The Big Money

When your body starts doing weird, scary and painful things, paying for care is the last thing on your mind. Or at least it was for me – I was more concerned with actually getting treatment, which was difficult enough. It’s not that I didn’t think about it at all – at $100 for emergency department visits, $50 for urgent care visits and $10 for generic prescriptions, the co-pays were draining the family bank account. Once I was actually diagnosed and treatment began, though, I can honestly say I didn’t care about the costs. It was working and that was all that mattered. I didn’t know how my medical insurance worked or what other benefits were available.

It turned out that I was pretty lucky. My employer-provided health insurance has a $1000 per-person deductible, after which everything is covered 100% (not including co-pays). The explanation of benefits statements that I received, though, were pretty shocking. I tweeted a few weeks ago that I had racked up $700k in medical claims in the last three months. Since all of my care came from in-network providers, the insurance company only paid a fraction of the amounts claimed by each provider. Keep in mind that I spent 37 days in the hospital and rehab.

Medical claims, to date: $703,509.90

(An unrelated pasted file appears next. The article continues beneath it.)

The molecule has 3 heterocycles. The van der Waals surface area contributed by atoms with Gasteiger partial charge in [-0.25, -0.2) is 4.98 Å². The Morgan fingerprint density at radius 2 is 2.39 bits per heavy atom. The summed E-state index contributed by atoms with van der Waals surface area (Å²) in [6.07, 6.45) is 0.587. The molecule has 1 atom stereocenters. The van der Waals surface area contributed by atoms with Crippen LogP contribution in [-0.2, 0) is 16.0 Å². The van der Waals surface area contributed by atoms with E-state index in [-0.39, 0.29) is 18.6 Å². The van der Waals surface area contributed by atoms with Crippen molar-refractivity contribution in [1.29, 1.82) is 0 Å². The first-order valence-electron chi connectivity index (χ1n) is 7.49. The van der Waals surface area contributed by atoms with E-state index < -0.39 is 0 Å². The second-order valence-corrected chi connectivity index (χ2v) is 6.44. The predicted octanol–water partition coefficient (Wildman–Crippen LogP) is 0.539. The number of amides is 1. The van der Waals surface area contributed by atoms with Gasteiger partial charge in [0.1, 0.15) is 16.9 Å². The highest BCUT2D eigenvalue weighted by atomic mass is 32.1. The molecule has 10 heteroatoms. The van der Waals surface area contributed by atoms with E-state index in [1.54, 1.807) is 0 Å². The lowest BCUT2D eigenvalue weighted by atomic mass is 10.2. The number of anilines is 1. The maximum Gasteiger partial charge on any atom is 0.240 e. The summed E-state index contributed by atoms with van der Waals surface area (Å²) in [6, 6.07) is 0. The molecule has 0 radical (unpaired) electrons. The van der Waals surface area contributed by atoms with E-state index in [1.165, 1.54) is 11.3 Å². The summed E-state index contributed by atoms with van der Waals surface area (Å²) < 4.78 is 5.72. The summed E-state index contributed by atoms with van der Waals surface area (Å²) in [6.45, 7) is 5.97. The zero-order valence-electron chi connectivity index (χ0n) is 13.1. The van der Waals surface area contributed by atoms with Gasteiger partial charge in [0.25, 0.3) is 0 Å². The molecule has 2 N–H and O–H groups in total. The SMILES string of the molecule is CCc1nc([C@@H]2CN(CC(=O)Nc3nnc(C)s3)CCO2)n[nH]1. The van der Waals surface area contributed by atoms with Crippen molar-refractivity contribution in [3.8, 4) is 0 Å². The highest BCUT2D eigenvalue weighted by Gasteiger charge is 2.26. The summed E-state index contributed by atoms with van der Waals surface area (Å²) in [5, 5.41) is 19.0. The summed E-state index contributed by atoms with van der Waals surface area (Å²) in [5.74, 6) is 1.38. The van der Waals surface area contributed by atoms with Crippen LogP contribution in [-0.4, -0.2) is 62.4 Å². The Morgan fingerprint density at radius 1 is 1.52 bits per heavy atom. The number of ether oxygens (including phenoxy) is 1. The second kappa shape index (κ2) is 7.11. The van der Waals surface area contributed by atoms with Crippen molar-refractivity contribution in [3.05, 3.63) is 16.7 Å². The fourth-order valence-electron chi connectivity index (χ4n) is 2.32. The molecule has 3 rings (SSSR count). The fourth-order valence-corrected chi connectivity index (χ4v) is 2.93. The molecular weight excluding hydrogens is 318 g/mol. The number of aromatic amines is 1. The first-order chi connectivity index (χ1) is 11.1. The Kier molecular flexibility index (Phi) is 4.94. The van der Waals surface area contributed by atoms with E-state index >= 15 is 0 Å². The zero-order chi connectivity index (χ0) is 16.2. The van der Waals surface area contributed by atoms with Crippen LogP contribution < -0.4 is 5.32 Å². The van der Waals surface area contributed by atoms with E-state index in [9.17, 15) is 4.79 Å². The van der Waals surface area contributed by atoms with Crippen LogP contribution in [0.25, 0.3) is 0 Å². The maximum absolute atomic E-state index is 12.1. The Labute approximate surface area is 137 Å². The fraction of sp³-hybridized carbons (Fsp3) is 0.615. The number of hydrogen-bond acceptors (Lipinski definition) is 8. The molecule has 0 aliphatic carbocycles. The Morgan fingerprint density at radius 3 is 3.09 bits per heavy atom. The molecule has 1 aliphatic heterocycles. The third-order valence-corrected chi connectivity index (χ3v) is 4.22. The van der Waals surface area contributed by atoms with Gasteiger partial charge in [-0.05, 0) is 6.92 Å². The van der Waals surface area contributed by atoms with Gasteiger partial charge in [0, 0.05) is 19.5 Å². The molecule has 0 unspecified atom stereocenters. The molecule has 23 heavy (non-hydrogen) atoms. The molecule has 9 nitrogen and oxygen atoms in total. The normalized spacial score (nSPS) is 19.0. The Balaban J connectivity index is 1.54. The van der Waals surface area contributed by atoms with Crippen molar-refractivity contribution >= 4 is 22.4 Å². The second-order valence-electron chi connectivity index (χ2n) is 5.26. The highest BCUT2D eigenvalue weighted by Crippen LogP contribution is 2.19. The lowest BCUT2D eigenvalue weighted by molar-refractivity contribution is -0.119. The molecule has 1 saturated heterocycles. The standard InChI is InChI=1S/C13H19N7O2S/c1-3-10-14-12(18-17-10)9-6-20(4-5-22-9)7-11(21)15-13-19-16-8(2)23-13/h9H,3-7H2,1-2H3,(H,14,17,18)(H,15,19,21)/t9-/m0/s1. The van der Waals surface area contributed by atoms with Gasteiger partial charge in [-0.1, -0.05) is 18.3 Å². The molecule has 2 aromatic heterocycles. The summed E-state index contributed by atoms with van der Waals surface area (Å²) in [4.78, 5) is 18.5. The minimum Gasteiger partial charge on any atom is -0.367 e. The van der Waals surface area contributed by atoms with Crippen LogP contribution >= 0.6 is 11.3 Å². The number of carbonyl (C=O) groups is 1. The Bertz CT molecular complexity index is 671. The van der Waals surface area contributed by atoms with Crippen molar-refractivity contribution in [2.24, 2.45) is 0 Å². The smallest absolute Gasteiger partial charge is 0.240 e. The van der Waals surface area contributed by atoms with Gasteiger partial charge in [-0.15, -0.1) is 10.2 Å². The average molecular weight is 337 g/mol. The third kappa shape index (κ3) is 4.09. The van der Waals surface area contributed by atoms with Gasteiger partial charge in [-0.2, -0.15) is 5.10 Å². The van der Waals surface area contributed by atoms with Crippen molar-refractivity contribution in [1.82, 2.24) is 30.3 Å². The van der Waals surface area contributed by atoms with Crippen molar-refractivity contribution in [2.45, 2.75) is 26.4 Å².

Total paid by carrier after member discount applied, to date: $84,904.21

Amount I have paid, or will pay, in co-pays and meeting my deductible: $2,081.30

Pharmacy claims, to date: $1,493.14

Pharmacy claims paid by carrier: $1,203.62

Pharmacy co-pays: $335.60

There is one little hiccup, though. The rehab hospital where I spent 15 days rebuilding strength and learning to use a walker is an in-network provider for rehabilitation services. Apparently, though, they are out of network as a hospital. I was assured that my stay would be covered 100%; now my insurance carrier wants to leave me holding the bag for nearly $17k in hospital fees. This is currently under review.

I was also extremely lucky that my employer, and my position, allowed me to work from home, the hospital and the rehab facility once I used up my vacation time. We have no paid sick time, like most private sector companies. So even if I had any money leftover after paying my deductibles and co-pays, I couldn’t go on vacation since all my time was used up trying not to die.

The point is, if I didn’t have insurance, I’d either have over $700k in medical bills or I would not have received treatment that I needed for a condition I had no way of avoiding. If my insurance plan had been one of those that only covered 80%, I would have been left with close to $140k to pay out of pocket, which is more than the price of my first house. Either way, I’d have been left with an insurmountable bill, leaving me little choice but bankruptcy. This is the tightrope we walk in the United States; getting sick or hurt means financial ruin. We don’t have the best health care in the world, just the most expensive.

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